Is Belief in Christ’s Deity Required for Eternal Life in John’s Gospel? -- By: Kenneth M. Wilson

Journal: Chafer Theological Seminary Journal
Volume: CTSJ 12:2 (Fall 2006)
Article: Is Belief in Christ’s Deity Required for Eternal Life in John’s Gospel?
Author: Kenneth M. Wilson


Is Belief in Christ’s Deity
Required for Eternal Life in John’s Gospel?

Kenneth M. Wilson

Kenneth M. Wilson, M.D., is a board certified orthopedic surgeon and practices hand surgery in Salem, Oregon. He received his Master of Divinity degree from Faith Evangelical Lutheran Seminary and a Master of Theology degree from Golden Gate Baptist Theological Seminary. A major portion of this article was written to fulfill requirements for a Christology course at GGBTS. Ken lives with his wife, Lynn, and four children on their farm in Oregon. He may be reached at [email protected] canby.com.

Introduction

The term “Son of God” in the Gospel of John has been understood by many persons as referring only to the messianic role of Jesus. Accordingly, they do not derive the divinity (deity) of Jesus from this title, but only his humanity. This poses an intriguing question because in John 20:30–31, one must believe in the Christ, the “Son of God,” to receive eternal life. So, what must one believe about Jesus Christ to receive the gift of life? Must a person believe that Jesus is God in order to have eternal life? The answer has obvious implications for one’s eternal destiny.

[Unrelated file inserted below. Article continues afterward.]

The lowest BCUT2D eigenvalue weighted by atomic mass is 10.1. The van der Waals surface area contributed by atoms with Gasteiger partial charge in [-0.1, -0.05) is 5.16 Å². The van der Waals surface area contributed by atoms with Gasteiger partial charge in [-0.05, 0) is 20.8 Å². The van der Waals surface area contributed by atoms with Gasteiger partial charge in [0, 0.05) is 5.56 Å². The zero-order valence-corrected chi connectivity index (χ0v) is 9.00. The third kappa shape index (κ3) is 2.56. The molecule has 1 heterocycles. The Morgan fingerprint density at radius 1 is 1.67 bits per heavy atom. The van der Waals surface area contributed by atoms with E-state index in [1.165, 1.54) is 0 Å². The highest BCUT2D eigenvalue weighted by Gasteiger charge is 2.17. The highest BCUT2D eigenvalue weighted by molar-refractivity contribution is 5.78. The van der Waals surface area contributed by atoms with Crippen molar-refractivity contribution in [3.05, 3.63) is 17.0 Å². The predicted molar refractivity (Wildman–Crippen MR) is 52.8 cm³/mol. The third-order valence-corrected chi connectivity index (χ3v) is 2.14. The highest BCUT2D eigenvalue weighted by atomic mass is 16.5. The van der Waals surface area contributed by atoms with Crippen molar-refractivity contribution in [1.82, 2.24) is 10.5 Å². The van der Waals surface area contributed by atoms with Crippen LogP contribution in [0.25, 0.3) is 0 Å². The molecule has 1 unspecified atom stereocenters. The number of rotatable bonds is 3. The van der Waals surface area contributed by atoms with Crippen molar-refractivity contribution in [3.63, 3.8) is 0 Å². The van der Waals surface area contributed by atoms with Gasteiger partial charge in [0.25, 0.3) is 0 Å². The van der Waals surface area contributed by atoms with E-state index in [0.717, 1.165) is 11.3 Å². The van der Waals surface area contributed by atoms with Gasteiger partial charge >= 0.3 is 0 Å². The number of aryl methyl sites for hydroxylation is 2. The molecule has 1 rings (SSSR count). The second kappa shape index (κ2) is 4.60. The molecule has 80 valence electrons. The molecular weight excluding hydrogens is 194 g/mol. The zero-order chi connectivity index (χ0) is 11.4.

None of the other Gospels clearly presents Jesus Christ as preincarnate God—deity who existed prior to becoming human. Along with many others, Erickson claims that all of the Gospels were written with the same purpose as the Gospel of John,1 yet he acknowledges, “John is the only evangelist to clearly identify Jesus as divine.”2

John’s Gospel is the only one with the stated purpose of using signs as an apologetic for belief in Jesus Christ unto eternal life.3 None of the Synoptic Gospels claims this purpose. The book of Luke-Acts appears to be written to a believer, Theophilus, who needed an accurate chronological account of the facts of Jesus’ life; thus, he may have already believed that Christ was God incarnate (Luke 1:3–4; Acts 1:1).4 In contrast, John’s purpose for writing his Gospel appears in 20:31: “But these are written that you may believe that Jesus is the Christ [Messiah], the Son of God, and believing you may have life

in His name.” Thus, A. T. Robertson,5 Witherington,You must have a subscription and be logged in to read the entire article.
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